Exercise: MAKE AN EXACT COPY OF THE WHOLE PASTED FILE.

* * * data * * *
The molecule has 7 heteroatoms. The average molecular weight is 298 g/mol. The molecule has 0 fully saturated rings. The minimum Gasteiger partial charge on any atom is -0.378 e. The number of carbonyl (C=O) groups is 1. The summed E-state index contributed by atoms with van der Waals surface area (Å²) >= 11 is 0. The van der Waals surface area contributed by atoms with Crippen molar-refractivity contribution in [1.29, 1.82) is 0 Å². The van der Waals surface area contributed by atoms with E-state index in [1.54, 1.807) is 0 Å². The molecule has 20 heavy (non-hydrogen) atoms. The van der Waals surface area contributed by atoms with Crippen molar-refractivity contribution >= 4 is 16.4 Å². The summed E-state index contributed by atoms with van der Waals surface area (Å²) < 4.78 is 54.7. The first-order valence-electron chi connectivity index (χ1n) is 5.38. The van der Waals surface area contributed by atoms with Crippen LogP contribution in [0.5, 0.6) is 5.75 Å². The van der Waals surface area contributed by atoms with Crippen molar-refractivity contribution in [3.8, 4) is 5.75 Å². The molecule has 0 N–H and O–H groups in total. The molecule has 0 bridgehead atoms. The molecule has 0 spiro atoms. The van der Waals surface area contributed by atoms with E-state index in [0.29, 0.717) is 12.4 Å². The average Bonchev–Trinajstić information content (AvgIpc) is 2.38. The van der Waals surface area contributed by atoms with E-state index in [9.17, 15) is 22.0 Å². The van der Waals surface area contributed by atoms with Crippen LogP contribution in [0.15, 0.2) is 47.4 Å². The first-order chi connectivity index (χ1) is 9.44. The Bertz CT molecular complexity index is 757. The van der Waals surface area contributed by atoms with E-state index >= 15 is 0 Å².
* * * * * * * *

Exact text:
The molecule has 7 heteroatoms. The average molecular weight is 298 g/mol. The molecule has 0 fully saturated rings. The minimum Gasteiger partial charge on any atom is -0.378 e. The number of carbonyl (C=O) groups is 1. The summed E-state index contributed by atoms with van der Waals surface area (Å²) >= 11 is 0. The van der Waals surface area contributed by atoms with Crippen molar-refractivity contribution in [1.29, 1.82) is 0 Å². The van der Waals surface area contributed by atoms with E-state index in [1.54, 1.807) is 0 Å². The molecule has 20 heavy (non-hydrogen) atoms. The van der Waals surface area contributed by atoms with Crippen molar-refractivity contribution >= 4 is 16.4 Å². The summed E-state index contributed by atoms with van der Waals surface area (Å²) < 4.78 is 54.7. The first-order valence-electron chi connectivity index (χ1n) is 5.38. The van der Waals surface area contributed by atoms with Crippen LogP contribution in [0.5, 0.6) is 5.75 Å². The van der Waals surface area contributed by atoms with Crippen molar-refractivity contribution in [3.8, 4) is 5.75 Å². The molecule has 0 N–H and O–H groups in total. The molecule has 0 bridgehead atoms. The molecule has 0 spiro atoms. The van der Waals surface area contributed by atoms with E-state index in [0.29, 0.717) is 12.4 Å². The average Bonchev–Trinajstić information content (AvgIpc) is 2.38. The van der Waals surface area contributed by atoms with E-state index in [9.17, 15) is 22.0 Å². The van der Waals surface area contributed by atoms with Crippen LogP contribution in [0.15, 0.2) is 47.4 Å². The first-order chi connectivity index (χ1) is 9.44. The Bertz CT molecular complexity index is 757. The van der Waals surface area contributed by atoms with E-state index >= 15 is 0 Å².